Another bloc decided to take a more realistic approach. A delegate said, “We will allow nations to follow their own legislation regarding the legality of prostitution so that we do not breach any nation’s sovereignty which would be against the mandate of the UN”. They emphasized rehabilitation and the establishment of role models for the prostitutes. They proposed training (to reintegrate former prostitutes into the legal workforce), health classes, and provisions for testing for STDs. They recognized that prostitutes were particularly vulnerable to abuse- rape, violence, drugs- so they needed protection. Furthermore, these delegates believed that countries could work together and coordinate their efforts to stop sex trafficking through sharing “tips and tricks” and suspected sex traffickers should be monitored heavily.

Delegates emphasized that increased access to education would prevent prostitutes from being exploited and falling into the cycle of poverty. They encouraged incentivizing families to educate their children and thereby prevent families from opting into prostitution purely out of financial need.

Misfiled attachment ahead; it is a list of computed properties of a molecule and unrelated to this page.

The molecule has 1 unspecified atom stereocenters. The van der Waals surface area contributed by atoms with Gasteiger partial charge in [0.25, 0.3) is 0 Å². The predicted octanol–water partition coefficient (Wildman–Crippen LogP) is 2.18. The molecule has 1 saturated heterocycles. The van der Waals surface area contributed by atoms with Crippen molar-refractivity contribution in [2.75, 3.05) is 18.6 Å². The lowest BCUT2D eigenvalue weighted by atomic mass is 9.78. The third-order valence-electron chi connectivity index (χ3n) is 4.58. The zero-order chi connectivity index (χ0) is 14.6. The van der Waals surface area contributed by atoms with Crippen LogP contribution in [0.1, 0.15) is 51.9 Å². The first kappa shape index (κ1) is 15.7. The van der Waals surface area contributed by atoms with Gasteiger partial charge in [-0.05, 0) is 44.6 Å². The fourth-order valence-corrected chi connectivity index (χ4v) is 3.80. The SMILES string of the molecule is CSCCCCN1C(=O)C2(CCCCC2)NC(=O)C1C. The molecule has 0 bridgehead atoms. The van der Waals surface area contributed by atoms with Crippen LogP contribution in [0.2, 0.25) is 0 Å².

On a broader level, they proposed a UN Trust Fund made of NGOs, willing countries and UN bodies to provide money to create schools for children of prostitutes. They suggested a three tier plan- Prevention, Protection and Rehabilitation. The plan included the proposal to mobilize citizens to detect and report trafficking, initiating government programs to stem the online recruitment of children and utilization of mass media to raise awareness. The delegates hence demonstrated that they understood how cultural differences between countries affect this hot-button issue.